• Formal probate allows for court hearings. A judge will hear any issues.
  • Late and limited formal probate may be necessary for certain reasons, including the petition's timing. 

If you have questions about the right probate type for your loved one's estate, you should contact an experienced probate attorney. The attorney can answer your questions and help you navigate the probate process.

Voluntary administration

Voluntary administration is a "simplified process for an estate with few assets and no real estate.” An estate must meet specific requirements to be eligible for voluntary administration. Notably, "[t]he decedent must have left an estate that consists entirely of personal property valued at $25,000 or less (excluding the value of a car).” To initiate the process, an interested person must fill out a form and then submit the form and fees to the appropriate probate court.

Who Typically Inherits Assets in Massachusetts If There Isn't a Will?

Inheritance can be confusing, especially if there isn't a will. Massachusetts intestacy laws will determine who inherits assets if there isn't a will. The main factors that influence who inherits are whether or not the deceased had a surviving spouse and/or descendants. 

Surviving Spouse

In Massachusetts, the surviving spouse inherits the entire estate if:

  • No descendant or parent of the deceased survive.
  • All of the deceased surviving descendants are also descendants of the surviving spouse, and there is no other descendant of the surviving spouse who survives the decedent.

Otherwise, the surviving spouse inherits as follows:

  • The first $200,000, plus three-fourths of any balance of the intestate estate, if no descendant of the decedent survives the decedent, but a parent of the decedent survives the decedent.
  • The first $100,000 plus one-half of any balance of the intestate estate, if all of the decedent's surviving descendants are also descendants of the surviving spouse and the surviving spouse has one or more surviving descendants who are not descendants of the decedent.
  • The first $100,000 plus one-half of any balance of the intestate estate if one or more of the decedent's surviving descendants are not descendants of the surviving spouse.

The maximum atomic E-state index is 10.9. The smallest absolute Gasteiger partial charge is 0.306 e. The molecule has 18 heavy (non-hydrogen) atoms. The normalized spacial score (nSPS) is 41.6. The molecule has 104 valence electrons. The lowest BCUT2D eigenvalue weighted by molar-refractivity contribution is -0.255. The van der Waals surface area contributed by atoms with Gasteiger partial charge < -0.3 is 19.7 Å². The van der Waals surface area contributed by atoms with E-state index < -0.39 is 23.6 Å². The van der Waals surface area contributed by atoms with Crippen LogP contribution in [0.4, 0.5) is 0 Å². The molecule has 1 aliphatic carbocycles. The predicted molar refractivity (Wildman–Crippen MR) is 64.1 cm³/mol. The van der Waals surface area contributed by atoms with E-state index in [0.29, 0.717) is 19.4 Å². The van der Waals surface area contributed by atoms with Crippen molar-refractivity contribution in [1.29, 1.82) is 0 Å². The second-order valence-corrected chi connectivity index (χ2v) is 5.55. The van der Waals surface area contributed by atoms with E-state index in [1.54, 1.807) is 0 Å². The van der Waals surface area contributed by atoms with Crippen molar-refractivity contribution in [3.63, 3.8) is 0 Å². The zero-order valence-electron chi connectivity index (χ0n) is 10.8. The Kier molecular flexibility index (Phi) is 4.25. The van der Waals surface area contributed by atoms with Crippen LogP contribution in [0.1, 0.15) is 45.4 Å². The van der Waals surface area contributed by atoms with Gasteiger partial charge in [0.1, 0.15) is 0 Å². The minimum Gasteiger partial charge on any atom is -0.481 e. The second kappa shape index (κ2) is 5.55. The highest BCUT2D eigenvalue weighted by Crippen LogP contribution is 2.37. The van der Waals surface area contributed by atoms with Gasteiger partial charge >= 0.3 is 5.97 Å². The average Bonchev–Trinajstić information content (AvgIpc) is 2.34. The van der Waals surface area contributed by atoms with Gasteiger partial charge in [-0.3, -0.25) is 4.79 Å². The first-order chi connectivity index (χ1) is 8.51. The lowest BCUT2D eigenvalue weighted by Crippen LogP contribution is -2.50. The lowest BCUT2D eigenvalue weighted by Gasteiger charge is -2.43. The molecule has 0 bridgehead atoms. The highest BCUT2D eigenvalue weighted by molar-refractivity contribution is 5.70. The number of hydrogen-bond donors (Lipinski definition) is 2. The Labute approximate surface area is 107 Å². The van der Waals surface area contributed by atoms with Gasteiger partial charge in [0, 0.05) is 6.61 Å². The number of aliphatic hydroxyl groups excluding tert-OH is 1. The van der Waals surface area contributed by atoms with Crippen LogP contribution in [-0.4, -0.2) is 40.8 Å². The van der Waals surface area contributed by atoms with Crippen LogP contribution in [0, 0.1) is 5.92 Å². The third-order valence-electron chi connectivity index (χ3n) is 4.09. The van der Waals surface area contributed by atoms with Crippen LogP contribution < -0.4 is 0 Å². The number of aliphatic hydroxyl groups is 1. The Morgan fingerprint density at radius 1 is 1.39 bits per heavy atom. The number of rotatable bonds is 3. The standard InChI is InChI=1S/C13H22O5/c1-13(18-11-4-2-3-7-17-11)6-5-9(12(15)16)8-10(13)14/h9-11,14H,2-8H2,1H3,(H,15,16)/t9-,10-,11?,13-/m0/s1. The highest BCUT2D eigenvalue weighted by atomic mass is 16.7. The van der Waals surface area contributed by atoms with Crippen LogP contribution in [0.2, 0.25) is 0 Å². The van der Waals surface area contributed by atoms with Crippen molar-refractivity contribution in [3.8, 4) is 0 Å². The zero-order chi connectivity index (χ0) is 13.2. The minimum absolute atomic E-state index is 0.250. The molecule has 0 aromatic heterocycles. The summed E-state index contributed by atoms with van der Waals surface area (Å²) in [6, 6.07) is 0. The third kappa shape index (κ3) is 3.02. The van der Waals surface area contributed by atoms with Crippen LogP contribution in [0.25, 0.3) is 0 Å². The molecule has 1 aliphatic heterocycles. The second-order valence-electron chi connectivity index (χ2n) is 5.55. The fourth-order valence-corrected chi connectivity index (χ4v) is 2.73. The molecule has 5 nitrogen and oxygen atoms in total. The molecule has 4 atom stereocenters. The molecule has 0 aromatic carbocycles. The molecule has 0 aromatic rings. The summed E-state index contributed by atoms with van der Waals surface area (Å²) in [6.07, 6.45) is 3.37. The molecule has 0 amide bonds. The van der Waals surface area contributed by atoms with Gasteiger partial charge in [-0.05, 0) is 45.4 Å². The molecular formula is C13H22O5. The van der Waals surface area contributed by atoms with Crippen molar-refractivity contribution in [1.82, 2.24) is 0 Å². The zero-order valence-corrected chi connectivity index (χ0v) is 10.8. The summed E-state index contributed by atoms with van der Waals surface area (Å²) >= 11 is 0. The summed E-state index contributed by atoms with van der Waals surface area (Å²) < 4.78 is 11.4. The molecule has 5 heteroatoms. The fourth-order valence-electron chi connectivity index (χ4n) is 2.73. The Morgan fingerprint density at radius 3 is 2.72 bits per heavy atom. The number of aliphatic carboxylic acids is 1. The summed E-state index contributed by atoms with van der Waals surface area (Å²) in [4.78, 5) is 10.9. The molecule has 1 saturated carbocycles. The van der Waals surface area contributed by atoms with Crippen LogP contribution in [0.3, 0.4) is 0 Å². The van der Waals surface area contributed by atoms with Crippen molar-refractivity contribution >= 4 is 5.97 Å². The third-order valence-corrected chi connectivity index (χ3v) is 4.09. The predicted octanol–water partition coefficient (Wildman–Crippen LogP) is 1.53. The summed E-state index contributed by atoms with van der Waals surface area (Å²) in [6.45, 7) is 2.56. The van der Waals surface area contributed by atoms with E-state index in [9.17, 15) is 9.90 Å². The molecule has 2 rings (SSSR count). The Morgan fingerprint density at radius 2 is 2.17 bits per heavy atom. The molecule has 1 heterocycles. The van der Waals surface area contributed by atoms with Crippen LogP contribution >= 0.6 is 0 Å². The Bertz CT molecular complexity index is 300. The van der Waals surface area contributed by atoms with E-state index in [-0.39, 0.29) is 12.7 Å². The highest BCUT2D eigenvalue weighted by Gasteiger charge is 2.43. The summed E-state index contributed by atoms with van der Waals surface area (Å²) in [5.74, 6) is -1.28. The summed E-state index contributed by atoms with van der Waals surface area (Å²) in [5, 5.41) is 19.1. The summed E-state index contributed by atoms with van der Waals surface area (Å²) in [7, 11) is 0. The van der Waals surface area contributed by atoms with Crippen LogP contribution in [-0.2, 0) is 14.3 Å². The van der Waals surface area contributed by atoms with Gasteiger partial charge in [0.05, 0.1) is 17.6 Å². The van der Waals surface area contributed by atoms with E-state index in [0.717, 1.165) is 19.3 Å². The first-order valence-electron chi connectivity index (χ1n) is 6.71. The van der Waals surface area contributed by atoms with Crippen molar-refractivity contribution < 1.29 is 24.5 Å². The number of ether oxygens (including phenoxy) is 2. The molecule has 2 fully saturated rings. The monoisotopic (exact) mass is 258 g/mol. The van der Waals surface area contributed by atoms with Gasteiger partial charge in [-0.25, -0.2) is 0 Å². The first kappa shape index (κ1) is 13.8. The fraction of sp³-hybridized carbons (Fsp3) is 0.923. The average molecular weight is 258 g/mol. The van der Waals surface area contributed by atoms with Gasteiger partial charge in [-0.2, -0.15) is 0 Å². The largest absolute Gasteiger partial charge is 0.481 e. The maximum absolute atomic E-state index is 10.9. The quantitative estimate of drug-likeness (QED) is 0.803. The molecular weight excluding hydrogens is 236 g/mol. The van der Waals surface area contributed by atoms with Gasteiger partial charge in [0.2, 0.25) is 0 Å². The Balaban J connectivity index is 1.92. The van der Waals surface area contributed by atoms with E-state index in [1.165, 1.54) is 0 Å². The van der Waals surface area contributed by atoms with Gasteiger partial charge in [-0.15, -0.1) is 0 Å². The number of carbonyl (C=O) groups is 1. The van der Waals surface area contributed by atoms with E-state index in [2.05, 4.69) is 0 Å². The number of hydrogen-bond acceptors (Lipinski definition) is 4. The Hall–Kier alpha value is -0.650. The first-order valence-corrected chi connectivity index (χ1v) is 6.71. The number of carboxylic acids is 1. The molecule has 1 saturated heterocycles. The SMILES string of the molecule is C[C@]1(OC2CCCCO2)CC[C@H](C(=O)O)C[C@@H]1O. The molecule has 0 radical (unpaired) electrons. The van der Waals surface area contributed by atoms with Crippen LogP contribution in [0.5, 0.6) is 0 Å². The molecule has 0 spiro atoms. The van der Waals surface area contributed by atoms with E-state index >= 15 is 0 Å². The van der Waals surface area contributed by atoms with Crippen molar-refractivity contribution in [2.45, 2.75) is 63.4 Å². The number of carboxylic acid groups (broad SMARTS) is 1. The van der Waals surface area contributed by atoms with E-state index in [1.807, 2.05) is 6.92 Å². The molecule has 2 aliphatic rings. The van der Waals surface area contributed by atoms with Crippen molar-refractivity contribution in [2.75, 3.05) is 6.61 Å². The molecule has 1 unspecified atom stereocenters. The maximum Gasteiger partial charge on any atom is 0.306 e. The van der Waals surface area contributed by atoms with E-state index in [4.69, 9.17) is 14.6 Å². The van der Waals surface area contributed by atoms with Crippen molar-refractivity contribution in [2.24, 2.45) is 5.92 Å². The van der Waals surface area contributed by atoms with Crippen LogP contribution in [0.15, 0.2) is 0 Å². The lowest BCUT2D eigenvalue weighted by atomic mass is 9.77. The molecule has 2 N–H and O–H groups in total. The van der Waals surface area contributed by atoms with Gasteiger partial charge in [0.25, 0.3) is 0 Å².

Heirs other than surviving spouse

Now that you know what the surviving spouse will get, you might be wondering what the other heirs can inherit. Like the surviving spouse, what the other heirs inherit depends on who survives the deceased.

Under Massachusetts law, "[a]ny part of the intestate estate not passing to the decedent's surviving spouse" or "the entire intestate estate if there is no surviving spouse, passes in the following order to the individuals designated below who survive the decedent:”

  • The deceased's descendants "per capita" at each generation. Per capita means "by the head," which means the inheritance is split evenly amongst any entitled surviving heirs by generation.
  • If there are no surviving descendants, everything gets split equally between the deceased's parents if both are alive, or to the one surviving parent if one has already passed.
  • If there is no surviving descendants or parents, everything goes to the descendants of the deceased’s parents (i.e., your siblings) split evenly amongst any entitled surviving heirs by generation.
  • If there are no surviving descendants, parents, or siblings, then your estate will be split equally between the next of kin in equal degree. If there are two or more descendants of a common ancestor in equal degree who are making claims through different ancestors, those claiming through the nearest ancestor shall be preferred to those claiming through an ancestor more remote. For example, if you die and you don’t have any surviving spouse, parents, children, or siblings, your estate could pass to cousins. If you have two cousins trying to claim your estate, the cousin who was related to you through the nearest ancestor is preferred.